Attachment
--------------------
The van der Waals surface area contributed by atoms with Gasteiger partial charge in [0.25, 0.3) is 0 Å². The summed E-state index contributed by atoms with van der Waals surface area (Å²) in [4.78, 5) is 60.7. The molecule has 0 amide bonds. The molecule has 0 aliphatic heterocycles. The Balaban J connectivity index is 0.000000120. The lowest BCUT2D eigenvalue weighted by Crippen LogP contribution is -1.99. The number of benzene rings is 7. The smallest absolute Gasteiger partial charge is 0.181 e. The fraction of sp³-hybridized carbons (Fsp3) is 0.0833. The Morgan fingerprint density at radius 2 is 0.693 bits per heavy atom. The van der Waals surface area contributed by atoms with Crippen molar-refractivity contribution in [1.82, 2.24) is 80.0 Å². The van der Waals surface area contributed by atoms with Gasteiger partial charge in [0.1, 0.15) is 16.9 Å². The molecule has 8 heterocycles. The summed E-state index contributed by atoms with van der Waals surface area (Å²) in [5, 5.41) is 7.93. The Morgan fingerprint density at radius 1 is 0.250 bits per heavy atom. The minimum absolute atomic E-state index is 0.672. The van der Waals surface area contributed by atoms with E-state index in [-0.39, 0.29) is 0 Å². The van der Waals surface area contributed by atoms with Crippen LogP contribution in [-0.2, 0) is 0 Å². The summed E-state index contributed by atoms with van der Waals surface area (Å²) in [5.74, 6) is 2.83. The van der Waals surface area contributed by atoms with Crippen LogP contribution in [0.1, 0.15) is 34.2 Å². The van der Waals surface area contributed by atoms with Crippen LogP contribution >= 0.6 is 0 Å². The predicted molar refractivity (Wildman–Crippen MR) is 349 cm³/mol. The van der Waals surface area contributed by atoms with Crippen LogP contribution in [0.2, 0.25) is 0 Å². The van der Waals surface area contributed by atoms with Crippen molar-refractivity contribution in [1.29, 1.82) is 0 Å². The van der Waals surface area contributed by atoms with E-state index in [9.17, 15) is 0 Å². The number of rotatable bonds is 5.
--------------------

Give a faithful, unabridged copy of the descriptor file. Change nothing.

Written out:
The van der Waals surface area contributed by atoms with Gasteiger partial charge in [0.25, 0.3) is 0 Å². The summed E-state index contributed by atoms with van der Waals surface area (Å²) in [4.78, 5) is 60.7. The molecule has 0 amide bonds. The molecule has 0 aliphatic heterocycles. The Balaban J connectivity index is 0.000000120. The lowest BCUT2D eigenvalue weighted by Crippen LogP contribution is -1.99. The number of benzene rings is 7. The smallest absolute Gasteiger partial charge is 0.181 e. The fraction of sp³-hybridized carbons (Fsp3) is 0.0833. The Morgan fingerprint density at radius 2 is 0.693 bits per heavy atom. The van der Waals surface area contributed by atoms with Crippen molar-refractivity contribution in [1.82, 2.24) is 80.0 Å². The van der Waals surface area contributed by atoms with Gasteiger partial charge in [0.1, 0.15) is 16.9 Å². The molecule has 8 heterocycles. The summed E-state index contributed by atoms with van der Waals surface area (Å²) in [5, 5.41) is 7.93. The Morgan fingerprint density at radius 1 is 0.250 bits per heavy atom. The minimum absolute atomic E-state index is 0.672. The van der Waals surface area contributed by atoms with E-state index in [-0.39, 0.29) is 0 Å². The van der Waals surface area contributed by atoms with Crippen LogP contribution in [-0.2, 0) is 0 Å². The summed E-state index contributed by atoms with van der Waals surface area (Å²) in [5.74, 6) is 2.83. The van der Waals surface area contributed by atoms with Crippen LogP contribution in [0.1, 0.15) is 34.2 Å². The van der Waals surface area contributed by atoms with Crippen LogP contribution >= 0.6 is 0 Å². The predicted molar refractivity (Wildman–Crippen MR) is 349 cm³/mol. The van der Waals surface area contributed by atoms with Crippen LogP contribution in [0.2, 0.25) is 0 Å². The van der Waals surface area contributed by atoms with Crippen molar-refractivity contribution in [1.29, 1.82) is 0 Å². The van der Waals surface area contributed by atoms with E-state index in [9.17, 15) is 0 Å². The number of rotatable bonds is 5.